The following constructions use a Japanese question word + mo:

dare + modaremo - 
who + also,  anyone

nani + mo, nanimo -
what + also, anything

doko + mo, dokomo -
where + also, anywhere

itsu + mo, itsumo -
when + also, all the time

nannin + mo, nanninmo -
how many people + also, many people

Again, the particle mo, represents inclusiveness or the English equivalent of the words also, or too.

Review of question words in Japanese

Let's learn how to say, " Who?, What?, Where?, When? and How many?" in Japanese
Learn these basic Japanese question words -

dare? - Who?
nani? - What?
doko? - Where?
itsu? - When?
ikutsu? How many?

bonus word -
naze? - Why?

Ppoi - The Japanese 'ish

Todays Tip:
ppoi = ish

Add ppoi to nouns and adjectives to easily turn any them into other words. For example. In America when we want to say something has style we might say it is stylish, (all we do there is add the ish)
or technically that it bears strong resemblance of the noun style. Or that it pertains or bears an air of the noun.

In Japanese we use
noun+ ppoi, or
adjective + ppoi

You could think of it this way, pretend you are in Hawaii dipping your words in poi and your word will come out looking like the thing you dipped it in.
Its similiar to the -ly of adverbs.

 If we want to say the car is sluggish add ppoi to the end of the word osoi - or slow making it osoppoi. Just like in English where we can stick ish on the tail end of just about any word, we can do the same in Japanese by adding ppoi.

Towards Better Japanese Ganbatte ne! Do Your Best! Makurasuki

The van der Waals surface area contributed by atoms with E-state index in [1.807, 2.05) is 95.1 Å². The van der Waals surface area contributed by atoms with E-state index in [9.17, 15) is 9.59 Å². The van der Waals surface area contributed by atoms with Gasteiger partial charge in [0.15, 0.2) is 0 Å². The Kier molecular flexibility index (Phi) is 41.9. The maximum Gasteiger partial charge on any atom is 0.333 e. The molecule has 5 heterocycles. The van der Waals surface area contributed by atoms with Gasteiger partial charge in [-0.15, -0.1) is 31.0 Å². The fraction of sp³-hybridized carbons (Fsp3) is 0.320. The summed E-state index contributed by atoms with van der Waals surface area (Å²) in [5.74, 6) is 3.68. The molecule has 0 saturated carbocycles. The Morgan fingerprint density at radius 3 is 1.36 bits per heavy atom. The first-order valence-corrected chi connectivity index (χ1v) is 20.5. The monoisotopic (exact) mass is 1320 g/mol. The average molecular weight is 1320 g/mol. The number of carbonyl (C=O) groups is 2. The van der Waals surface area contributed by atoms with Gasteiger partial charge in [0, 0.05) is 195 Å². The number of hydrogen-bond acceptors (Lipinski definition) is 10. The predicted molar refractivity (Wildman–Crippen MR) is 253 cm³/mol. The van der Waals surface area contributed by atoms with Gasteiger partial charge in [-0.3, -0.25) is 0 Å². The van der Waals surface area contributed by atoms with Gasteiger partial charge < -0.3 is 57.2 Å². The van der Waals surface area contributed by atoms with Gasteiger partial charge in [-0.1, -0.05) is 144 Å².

Dec 2, 2010

Tower of Babel _Babylon

Tower of Babel - Confounding of tongues

How many languages were the result of the scattering of the tongues at the tower of Babel?

Tongues - Define?
Speaking in tongues - Define?
Is speaking in tongues as referred to in the New Testament, only a partial explanation for what might have been meant when spoken of therein the ability to speak in other languages or tongues.

Dec 1, 2010

Past tense Hakata ben

You might hear the following past tense phrases at the Hakata eki:

Here is past tense of nan shiyo^ to? 何しようとう? or "What are you doing" in Hakata ben.

What were you doing (right now)? 何しようったとう? Nan shiyotta to?

Another example often heard in the Hakata region might be -
doko ni ikiyo^ to? どこに往きようとう?
or "Where are you going?" and again in past tense this sentence would be doko ni ikiyo^tta to?

Now for formal Japanese this is appalling grammar so it is to be used only in congenial situations as you would have amongst good friends or family members. This wouldn't be casually said to a stranger or someone you just met.

Japanese Grammar conclusion by looking at today's examples